The last time I saw Greedy Smith was at an exhibition opening for the rock photographer, Wendy McDougall earlier this year. Full of beans, he was working a star-filled music industry room as if he was its beloved prime minister, shaking hands, greeting all and sundry by name and being much heralded in return.
Among the best images were a set of hand-coloured photographs dating back to the early days of his group, Mental as Anything. These photos echoed the band’s art school origins in Darlinghurst, the suburban zest and pop art style that characterised their songs, and an energy you only recognise later as lightning in a bottle.
Mental As Anything, from left: Peter O’Doherty, Andy “Greedy” Smith, Reg Mombassa, Wayne De Lisle and Martin Plaza in 1979.Credit:Festival Records
It was hard to equate my vision of this big, happy man and his beloved band with the news yesterday that Greedy Smith had died of a heart attack in his car at the age of 63. Greedy had recently taken an interest in the poetry I’d been writing and publishing on Facebook, and was keenly encouraging me to do more on the night we bumped into one another.
Amanda Brown, ex of The Go-Betweens, joined our conversation. Greedy quickly switched to congratulating her on the soundtrack she’d done for The Cult of the Family, work with which he was clearly familiar with in great musical detail. Others joined the circle as Greedy moved through the crowd like a brightly lit, oversized, rock ‘n’ roll teddy bear. I tell this anecdote not to pretend we were especially close friends – we were not – but to paint a picture of someone engaged with the world around him, plugging into people with enthusiasm and knowledge. I’d lapsed into stereotyping him as a musical comedian; I was reminded he was a serious and passionate artist.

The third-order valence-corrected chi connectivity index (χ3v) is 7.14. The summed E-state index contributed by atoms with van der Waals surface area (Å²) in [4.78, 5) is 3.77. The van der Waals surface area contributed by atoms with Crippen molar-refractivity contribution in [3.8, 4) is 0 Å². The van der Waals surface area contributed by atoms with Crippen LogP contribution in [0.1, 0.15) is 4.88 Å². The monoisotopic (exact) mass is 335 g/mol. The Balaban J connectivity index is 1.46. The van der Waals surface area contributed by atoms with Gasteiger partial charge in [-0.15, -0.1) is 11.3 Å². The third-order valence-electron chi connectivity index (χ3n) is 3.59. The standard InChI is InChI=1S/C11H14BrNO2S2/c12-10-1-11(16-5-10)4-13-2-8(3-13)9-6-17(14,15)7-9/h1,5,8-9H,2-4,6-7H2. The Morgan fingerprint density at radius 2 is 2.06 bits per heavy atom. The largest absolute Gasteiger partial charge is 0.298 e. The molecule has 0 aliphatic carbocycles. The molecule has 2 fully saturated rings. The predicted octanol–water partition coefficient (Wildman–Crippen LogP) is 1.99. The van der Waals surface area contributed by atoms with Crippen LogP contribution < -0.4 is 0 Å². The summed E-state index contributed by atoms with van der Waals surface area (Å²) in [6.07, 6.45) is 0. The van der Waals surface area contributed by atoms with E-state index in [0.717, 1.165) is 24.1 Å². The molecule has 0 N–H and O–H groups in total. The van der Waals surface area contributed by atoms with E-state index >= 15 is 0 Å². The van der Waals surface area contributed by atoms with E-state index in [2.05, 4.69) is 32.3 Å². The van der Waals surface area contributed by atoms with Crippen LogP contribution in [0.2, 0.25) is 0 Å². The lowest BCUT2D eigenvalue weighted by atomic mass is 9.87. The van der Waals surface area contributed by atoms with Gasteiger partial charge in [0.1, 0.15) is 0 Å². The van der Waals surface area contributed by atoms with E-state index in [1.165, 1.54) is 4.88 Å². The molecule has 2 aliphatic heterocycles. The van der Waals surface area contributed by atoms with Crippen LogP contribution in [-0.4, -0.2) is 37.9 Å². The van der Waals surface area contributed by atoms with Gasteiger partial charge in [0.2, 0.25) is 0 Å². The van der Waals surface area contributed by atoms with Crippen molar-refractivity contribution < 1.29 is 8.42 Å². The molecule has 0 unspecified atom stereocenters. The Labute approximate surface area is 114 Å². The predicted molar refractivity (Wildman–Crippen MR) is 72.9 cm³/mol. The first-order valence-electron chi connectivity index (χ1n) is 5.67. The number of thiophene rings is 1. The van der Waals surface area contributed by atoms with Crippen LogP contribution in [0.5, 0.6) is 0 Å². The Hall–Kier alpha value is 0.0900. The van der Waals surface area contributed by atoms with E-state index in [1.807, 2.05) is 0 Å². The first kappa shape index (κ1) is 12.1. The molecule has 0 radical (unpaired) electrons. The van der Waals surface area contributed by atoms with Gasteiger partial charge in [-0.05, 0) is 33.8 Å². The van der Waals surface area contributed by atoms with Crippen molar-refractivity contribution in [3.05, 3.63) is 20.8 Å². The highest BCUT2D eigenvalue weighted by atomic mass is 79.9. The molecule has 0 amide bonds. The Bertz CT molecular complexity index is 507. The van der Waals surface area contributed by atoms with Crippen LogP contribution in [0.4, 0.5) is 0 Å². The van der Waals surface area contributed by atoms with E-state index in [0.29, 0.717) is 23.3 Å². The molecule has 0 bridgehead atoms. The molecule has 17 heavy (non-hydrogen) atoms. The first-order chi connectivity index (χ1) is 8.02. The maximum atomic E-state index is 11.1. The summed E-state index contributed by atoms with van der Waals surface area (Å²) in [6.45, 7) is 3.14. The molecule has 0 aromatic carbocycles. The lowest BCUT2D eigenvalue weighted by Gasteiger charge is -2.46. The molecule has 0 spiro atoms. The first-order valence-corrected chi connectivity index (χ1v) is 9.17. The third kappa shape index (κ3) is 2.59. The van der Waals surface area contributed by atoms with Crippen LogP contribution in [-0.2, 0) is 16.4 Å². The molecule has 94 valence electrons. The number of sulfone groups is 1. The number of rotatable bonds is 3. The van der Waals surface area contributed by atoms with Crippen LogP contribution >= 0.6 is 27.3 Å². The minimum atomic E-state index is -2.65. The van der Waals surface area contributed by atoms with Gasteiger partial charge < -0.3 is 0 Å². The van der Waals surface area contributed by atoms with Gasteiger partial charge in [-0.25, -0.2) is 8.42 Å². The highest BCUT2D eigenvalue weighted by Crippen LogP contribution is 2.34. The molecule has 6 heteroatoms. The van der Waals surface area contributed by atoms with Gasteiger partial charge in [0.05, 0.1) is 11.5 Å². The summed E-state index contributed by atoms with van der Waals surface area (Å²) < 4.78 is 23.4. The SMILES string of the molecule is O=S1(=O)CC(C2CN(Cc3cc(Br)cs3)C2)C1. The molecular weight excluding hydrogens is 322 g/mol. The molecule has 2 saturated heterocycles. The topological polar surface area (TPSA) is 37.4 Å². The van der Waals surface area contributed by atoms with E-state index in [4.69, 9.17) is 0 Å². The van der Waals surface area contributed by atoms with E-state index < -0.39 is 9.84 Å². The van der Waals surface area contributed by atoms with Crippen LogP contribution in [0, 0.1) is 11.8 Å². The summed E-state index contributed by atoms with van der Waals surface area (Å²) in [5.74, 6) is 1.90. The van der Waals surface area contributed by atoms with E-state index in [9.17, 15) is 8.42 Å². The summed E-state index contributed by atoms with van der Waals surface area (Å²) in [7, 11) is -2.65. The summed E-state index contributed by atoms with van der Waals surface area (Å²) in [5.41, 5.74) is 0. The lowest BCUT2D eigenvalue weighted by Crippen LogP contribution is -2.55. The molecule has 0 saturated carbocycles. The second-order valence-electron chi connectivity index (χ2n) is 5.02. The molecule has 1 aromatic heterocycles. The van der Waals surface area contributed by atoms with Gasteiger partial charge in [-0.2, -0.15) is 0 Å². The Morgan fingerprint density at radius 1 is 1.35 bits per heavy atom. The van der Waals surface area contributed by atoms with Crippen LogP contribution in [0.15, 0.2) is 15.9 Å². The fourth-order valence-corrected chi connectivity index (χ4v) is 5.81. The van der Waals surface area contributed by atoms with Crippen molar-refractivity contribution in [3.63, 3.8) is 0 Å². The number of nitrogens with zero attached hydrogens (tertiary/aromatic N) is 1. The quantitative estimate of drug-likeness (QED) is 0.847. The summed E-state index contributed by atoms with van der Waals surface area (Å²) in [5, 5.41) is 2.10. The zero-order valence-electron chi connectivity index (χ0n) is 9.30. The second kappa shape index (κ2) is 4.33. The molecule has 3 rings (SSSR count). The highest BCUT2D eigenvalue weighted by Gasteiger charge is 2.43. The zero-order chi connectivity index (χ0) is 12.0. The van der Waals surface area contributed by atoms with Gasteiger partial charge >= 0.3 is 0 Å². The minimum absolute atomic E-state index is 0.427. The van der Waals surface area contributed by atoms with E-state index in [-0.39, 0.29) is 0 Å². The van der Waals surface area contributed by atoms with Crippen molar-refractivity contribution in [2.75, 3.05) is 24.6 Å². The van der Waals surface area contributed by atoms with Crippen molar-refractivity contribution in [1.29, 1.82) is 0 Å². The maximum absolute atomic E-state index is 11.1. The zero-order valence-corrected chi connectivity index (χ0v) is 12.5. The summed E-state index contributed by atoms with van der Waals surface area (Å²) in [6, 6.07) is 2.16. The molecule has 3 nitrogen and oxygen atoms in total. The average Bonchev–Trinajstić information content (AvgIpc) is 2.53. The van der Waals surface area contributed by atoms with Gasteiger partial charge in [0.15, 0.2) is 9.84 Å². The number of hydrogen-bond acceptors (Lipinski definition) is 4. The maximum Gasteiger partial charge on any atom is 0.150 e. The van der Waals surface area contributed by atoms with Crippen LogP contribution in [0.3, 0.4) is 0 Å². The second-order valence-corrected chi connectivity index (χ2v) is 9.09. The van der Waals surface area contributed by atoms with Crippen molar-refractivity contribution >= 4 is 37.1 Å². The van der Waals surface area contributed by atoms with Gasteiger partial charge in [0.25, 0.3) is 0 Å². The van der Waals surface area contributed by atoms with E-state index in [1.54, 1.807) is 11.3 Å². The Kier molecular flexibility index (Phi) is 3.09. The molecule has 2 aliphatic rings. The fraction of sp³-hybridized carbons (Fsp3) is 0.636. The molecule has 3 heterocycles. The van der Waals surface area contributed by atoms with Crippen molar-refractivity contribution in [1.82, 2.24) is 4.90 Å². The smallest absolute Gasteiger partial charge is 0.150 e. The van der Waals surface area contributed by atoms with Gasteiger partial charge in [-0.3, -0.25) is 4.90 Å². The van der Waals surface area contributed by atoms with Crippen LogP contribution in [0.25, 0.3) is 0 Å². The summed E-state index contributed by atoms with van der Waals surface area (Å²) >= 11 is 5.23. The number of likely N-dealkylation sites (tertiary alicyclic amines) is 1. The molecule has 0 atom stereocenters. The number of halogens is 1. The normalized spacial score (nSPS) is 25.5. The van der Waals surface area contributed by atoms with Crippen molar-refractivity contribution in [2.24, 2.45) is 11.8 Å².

Greedy had a story he sometimes told of when he began performing. It was the night after Elvis Presley had died. In one of those quirks of history, the same Sydney night that saw INXS and Midnight Oil play for the first time under those names, was also the night the Mentals (after a year of fooling round) confirmed their classic line-up with Greedy Smith joining them on keyboards and harmonica.
Greedy Smith from Mental As Anything in 2017.Credit:Janie Barrett
Together with Martin Murphy (Martin Plaza), Chris O’Doherty (Reg Mombassa), his brother Peter O’Doherty (Yoga Dog) and David Twohill (Wayne De Lisle/Bird), Greedy and company signalled an original slant on Australian music with songs like The Nips Are Getting Bigger, If You Leave Me (Can I Come Too), and Berzerk Warriors. Greedy himself penned Too Many Times and Live it Up, and co-wrote with Mombassa what is arguably the Mentals’ greatest song, Spirit Got Lost (Now Something is Missing). Clownish and friendly, the Mentals absurdity lightly masked a romantic and lonesome
emotional quality that for me was most strongly evoked by Greedy. Something about the man and the music exuded kindness in a dimension that felt like it almost hurt.
Internationally, I could only equate this mastery of everyday humour and aches with an English group like Madness. Looking back, you can see how the Mentals’ idiosyncratic personality (deeply influenced by the New Zealand kilter of the O’Doherty brothers) was part of newly forming vernacular cultural voice. Along with the earlier Skyhooks and Richard Clapton, Mental as Anything freed up an expressive space for an Australian identity that paved the way for everyone from Hunters and Collectors to Paul Kelly and, for that matter, The Wiggles (who started life as The Cockroaches, a band who supported and took their cues from the Mentals).
Greedy’s Live it Up would become Mentals as Anything’s biggest hit, both here and in Britain. It’s not so much a party anthem as an appeal to a woman to not let someone put them down, to take heart in who they are and the friendship on offer around them. It could, of course, be just as easily sung to a man. Reading though the press clippings today, I was struck by an interview where Greedy likewise reflected on his sometimes difficult, but enduring friendship with bandmate Martin Plaza: “Music is a kind of social glue,” Greedy said, “and it’s not a bad glue to get stuck on yourself.”
His words made me think of all the surprising and original songs Mental as Anything had given us, of Andrew "Greedy" Smith’s part in them, and how his presence had come into our culture. With all that came the strange, yearning feeling one is left with when someone dies and you realise some part of them will always stick with you.
Mark Mordue is a writer, journalist and editor.
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